In a small but intriguing art studio on the edge of campus, several students gather around a well-worn but sturdy worktable to talk about dead people.
It’s not about murder mystery shows or the latest TikTok trend. These students are exploring the tradition of using retablos, or devotional art, as a way to honor and remember special people in their lives who have passed away. Slowly, the students get to work using pencils, paint, charcoal, and glue as they research, laugh, cry, and remember.
From soulful and somber to dynamic and colorful, people around the world have many different ways to pay tribute to loved ones who have died.
This month, Lee College will create space for everyone to experience a variety of diverse cultures and traditions during, “Celebrations of the Dead,” Oct. 28-Dec. 3, at the Performing Arts Center gallery. The exhibit will take a closer look at artwork relating to Dia de los Muertos, All Hallows Eve and the Celtic festival of Samhain.
“We didn’t call it ‘Dia de las Muertos,’ because we wanted to include all the cultures that honor the dead,” said Elena Poirot, Lee College Visual and Performing Arts faculty member. “We want to encourage students to research all the history of the different celebrations and be more inclusive of each one.”
In the spirit of inclusivity, several Lee College departments joined in on this unique platform to learn about global traditions alongside one another.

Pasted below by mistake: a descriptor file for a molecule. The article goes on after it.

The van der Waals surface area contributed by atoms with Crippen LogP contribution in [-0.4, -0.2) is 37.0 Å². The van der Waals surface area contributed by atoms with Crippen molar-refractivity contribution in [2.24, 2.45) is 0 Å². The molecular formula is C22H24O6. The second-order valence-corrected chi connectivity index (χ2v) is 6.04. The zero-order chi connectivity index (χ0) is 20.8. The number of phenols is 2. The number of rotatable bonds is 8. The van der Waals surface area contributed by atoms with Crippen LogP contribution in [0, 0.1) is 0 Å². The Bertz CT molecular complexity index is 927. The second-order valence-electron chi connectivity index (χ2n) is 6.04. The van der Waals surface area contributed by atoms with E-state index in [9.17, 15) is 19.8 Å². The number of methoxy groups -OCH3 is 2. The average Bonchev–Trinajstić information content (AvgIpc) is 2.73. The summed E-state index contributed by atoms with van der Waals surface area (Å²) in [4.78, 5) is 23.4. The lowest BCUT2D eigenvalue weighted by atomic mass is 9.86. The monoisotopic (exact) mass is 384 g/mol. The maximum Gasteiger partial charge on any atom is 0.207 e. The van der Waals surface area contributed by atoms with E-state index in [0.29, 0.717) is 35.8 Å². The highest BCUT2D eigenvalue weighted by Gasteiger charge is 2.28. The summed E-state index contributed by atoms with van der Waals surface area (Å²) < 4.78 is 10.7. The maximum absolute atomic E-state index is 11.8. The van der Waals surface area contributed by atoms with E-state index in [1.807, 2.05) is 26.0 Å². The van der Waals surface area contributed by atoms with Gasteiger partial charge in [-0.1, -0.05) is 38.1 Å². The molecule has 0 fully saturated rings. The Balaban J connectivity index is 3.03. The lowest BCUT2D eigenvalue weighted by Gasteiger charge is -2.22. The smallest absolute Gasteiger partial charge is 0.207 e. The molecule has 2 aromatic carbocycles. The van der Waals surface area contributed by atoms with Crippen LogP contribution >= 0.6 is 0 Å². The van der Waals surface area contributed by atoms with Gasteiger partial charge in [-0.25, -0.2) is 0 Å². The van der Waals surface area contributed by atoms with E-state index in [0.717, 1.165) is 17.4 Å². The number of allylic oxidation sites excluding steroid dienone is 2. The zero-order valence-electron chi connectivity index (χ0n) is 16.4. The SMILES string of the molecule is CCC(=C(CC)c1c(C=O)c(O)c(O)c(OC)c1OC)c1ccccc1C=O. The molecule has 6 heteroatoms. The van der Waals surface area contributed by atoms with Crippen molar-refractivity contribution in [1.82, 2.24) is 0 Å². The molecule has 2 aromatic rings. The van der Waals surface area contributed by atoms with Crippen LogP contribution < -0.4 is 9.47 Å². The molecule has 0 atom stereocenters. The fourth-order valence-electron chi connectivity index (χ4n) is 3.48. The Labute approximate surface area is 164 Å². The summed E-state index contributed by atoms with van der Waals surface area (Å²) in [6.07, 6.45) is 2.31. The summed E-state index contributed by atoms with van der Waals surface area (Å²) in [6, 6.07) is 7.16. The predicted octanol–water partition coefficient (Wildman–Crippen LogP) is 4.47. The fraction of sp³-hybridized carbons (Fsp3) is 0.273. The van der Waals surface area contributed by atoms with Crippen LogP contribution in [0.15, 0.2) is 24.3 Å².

“It’s a great opportunity for the college to include English, humanities, Spanish, and other departments, so everyone can be a part of something together. It’s not just about having fun, but it’s about learning the history of different cultures and working together all in one location,” said Poirot.
The exhibit will kick off 1-4 p.m. Thursday, Oct. 28, at the Performing Arts Center with a free opening reception and workshop featuring traditional food, music, art, and traditional crafts for all ages.
People in the community are encouraged to be part of the exhibit by creating retablos to display at the art gallery. Retablos are typically made from a small piece of wood or metal, and they depict an image or symbol that pays homage to a special person or memory. Free art supplies to create a retablo are available at the Lee College art studio.
“You don’t have to be an artist to create these retablos,” said Poirot. “There are so many different ways to honor someone. There’s no wrong way to do this.”
Even for those who aren’t interested in creating their own art, Poirot encourages everyone to stop by the come-and-go event on Oct. 28 to experience different cultures first-hand.
“Swing by and try something new, get something to eat, and learn about different cultures around the world,” she said.
For more information about creating retablos or about the “Celebrations of the Dead” exhibit, contact Elena Poirot at 281.425.6485, or firstname.lastname@example.org.
Lee College offers more than 100 associate degree and certificate programs, as well as non-credit workforce and community education courses, that prepare its diverse student body for advanced higher education; successful entry into the workforce; and a variety of in-demand careers. With the main campus and McNair Center located in Baytown, Texas, and a satellite education center in nearby South Liberty County, the college serves a geographic area of more than 220,000 residents that includes 14 independent school districts. To learn more, visit www.lee.edu.